Capital can be democratized by adding variable currencies to the market, though it comes at a price – invariable volatility.
Cryptocurrency, a decade in, is still arguably overhyped, mystical, and some would say, intangible. But more and more players – big and small – are cultivating a piece of the crypto pie.
Simply put, cryptocurrency is a form of payment that can be exchanged online for goods and services. Many companies have issued their own currencies, generally referred to as 'tokens', and these can be traded specifically for the good or service that the company provides. These encrypted systems allow for the secure payments online which are denominated in terms of 'virtual tokens' which are represented by ledger entries internal to the system. "Crypto" refers to the various encryption algorithms and cryptographic techniques that safeguard these entries.
Market research sites state that there are currently over 6,700 publicly traded cryptocurrencies valuing nearly $900 billion, with Bitcoin – the most recognized player – reaping about two-thirds of that pool. Many other cryptocurrencies are clones of Bitcoin, while the rest are built from scratch.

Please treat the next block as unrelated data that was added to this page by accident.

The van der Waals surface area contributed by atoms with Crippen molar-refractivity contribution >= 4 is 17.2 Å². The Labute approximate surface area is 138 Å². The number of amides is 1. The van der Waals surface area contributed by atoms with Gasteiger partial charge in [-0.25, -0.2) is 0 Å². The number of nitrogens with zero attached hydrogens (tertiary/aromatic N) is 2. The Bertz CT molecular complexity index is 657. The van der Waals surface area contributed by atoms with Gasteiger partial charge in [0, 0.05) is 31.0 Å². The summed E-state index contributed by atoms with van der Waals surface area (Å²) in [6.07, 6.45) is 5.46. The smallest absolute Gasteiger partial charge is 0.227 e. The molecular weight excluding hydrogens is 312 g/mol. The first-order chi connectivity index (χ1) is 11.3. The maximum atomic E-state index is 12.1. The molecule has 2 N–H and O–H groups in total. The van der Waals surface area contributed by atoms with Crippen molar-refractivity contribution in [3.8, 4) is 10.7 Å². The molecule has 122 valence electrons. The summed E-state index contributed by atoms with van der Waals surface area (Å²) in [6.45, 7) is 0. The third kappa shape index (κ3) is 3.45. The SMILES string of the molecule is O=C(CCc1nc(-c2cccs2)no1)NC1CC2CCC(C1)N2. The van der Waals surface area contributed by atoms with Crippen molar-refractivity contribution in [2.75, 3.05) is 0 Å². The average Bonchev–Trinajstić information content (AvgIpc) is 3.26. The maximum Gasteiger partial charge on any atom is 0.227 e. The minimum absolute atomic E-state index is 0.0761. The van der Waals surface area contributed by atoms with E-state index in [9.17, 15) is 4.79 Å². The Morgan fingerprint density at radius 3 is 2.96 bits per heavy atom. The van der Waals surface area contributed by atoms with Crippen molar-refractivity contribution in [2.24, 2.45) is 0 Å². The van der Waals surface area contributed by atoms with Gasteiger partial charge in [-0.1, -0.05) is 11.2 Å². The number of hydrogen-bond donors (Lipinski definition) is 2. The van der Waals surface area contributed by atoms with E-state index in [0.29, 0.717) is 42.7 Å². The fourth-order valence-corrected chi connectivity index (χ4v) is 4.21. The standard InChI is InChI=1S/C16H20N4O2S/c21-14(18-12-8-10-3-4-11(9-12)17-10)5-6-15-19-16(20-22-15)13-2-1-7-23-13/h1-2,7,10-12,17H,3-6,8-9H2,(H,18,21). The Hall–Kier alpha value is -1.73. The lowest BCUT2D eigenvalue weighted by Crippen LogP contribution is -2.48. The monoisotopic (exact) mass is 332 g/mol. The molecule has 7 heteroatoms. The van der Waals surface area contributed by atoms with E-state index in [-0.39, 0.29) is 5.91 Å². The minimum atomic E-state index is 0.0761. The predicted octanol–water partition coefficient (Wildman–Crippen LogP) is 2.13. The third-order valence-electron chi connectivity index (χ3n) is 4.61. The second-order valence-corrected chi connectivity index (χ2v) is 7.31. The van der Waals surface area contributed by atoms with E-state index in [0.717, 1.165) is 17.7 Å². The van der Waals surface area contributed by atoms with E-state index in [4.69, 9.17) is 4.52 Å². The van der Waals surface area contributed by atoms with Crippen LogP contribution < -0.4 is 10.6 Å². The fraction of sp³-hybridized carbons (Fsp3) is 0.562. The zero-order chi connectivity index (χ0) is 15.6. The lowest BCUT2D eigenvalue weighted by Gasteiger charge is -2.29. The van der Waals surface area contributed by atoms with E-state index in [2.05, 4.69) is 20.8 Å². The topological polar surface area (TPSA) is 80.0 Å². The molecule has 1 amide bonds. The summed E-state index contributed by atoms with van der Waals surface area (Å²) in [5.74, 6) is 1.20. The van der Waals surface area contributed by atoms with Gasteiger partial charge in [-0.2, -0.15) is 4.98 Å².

What's the appeal? Some see cryptocurrencies as the currency of the future and are racing to buy them now, likely before they become more valuable, while others like the fact that cryptocurrency removes central banks from managing the money supply, and transactions are powered by blockchain technology – a secure, decentralized system that's distributed across many computers.
Cryptocurrencies face criticism for a number of reasons, including their use for illegal activities, exchange rate volatility, and vulnerabilities of the infrastructure underlying them. However, they're also praised for their portability, divisibility, inflation resistance, and transparency.
For today's cryptocurrency prices, check out Market Cap.
If you're interested in learning more about the emerging world of cryptocurrency, for both personal (investment, retirement) and professional purposes, check out some of our resources.
- MIT Media Lab Online Course
- Udemy Online Course
- A Beginner's Guide to Bitcoin
- For the top 10 cryptocurrencies (other than Bitcoin), take a look at Investopedia's list.
Interesting: Some of the cryptography used in cryptocurrency today was originally developed for military applications. At one point, the government wanted to put controls on cryptography similar to the legal restrictions on weapons, but the right for civilians to use cryptography was secured on grounds of freedom of speech.
*Truffld does not profit from the above companies